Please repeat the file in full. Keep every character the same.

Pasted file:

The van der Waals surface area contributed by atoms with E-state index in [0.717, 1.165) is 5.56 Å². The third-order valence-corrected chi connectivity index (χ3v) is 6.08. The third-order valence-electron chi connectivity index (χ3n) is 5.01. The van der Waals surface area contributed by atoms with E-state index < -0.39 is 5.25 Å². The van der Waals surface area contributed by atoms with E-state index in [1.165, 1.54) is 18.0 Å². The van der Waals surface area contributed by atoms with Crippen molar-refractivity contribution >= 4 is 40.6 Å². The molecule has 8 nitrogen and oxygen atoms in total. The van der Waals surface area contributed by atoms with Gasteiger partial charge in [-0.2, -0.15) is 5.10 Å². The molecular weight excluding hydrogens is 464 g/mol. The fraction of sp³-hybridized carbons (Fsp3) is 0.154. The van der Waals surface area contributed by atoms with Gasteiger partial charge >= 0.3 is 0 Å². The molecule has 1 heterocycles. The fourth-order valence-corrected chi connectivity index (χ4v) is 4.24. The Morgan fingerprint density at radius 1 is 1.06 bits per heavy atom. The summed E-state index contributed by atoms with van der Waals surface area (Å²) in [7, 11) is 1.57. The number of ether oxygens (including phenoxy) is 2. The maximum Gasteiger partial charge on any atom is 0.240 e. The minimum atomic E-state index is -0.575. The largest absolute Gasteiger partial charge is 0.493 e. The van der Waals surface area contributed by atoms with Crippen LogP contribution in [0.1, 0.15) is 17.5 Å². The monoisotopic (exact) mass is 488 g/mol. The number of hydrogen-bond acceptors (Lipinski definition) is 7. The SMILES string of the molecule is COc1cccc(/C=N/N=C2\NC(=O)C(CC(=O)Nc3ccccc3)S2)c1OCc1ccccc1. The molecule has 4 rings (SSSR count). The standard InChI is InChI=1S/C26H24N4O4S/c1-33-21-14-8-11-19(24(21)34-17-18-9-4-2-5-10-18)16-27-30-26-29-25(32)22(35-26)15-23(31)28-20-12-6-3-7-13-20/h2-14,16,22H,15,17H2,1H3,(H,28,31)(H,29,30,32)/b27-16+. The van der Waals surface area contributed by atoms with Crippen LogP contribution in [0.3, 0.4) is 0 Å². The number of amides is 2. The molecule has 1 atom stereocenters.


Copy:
The van der Waals surface area contributed by atoms with E-state index in [0.717, 1.165) is 5.56 Å². The third-order valence-corrected chi connectivity index (χ3v) is 6.08. The third-order valence-electron chi connectivity index (χ3n) is 5.01. The van der Waals surface area contributed by atoms with E-state index < -0.39 is 5.25 Å². The van der Waals surface area contributed by atoms with E-state index in [1.165, 1.54) is 18.0 Å². The van der Waals surface area contributed by atoms with Crippen molar-refractivity contribution >= 4 is 40.6 Å². The molecule has 8 nitrogen and oxygen atoms in total. The van der Waals surface area contributed by atoms with Gasteiger partial charge in [-0.2, -0.15) is 5.10 Å². The molecular weight excluding hydrogens is 464 g/mol. The fraction of sp³-hybridized carbons (Fsp3) is 0.154. The van der Waals surface area contributed by atoms with Gasteiger partial charge >= 0.3 is 0 Å². The molecule has 1 heterocycles. The fourth-order valence-corrected chi connectivity index (χ4v) is 4.24. The Morgan fingerprint density at radius 1 is 1.06 bits per heavy atom. The summed E-state index contributed by atoms with van der Waals surface area (Å²) in [7, 11) is 1.57. The number of ether oxygens (including phenoxy) is 2. The maximum Gasteiger partial charge on any atom is 0.240 e. The minimum atomic E-state index is -0.575. The largest absolute Gasteiger partial charge is 0.493 e. The van der Waals surface area contributed by atoms with Crippen LogP contribution in [0.1, 0.15) is 17.5 Å². The monoisotopic (exact) mass is 488 g/mol. The number of hydrogen-bond acceptors (Lipinski definition) is 7. The SMILES string of the molecule is COc1cccc(/C=N/N=C2\NC(=O)C(CC(=O)Nc3ccccc3)S2)c1OCc1ccccc1. The molecule has 4 rings (SSSR count). The standard InChI is InChI=1S/C26H24N4O4S/c1-33-21-14-8-11-19(24(21)34-17-18-9-4-2-5-10-18)16-27-30-26-29-25(32)22(35-26)15-23(31)28-20-12-6-3-7-13-20/h2-14,16,22H,15,17H2,1H3,(H,28,31)(H,29,30,32)/b27-16+. The van der Waals surface area contributed by atoms with Crippen LogP contribution in [0.3, 0.4) is 0 Å². The number of amides is 2. The molecule has 1 atom stereocenters.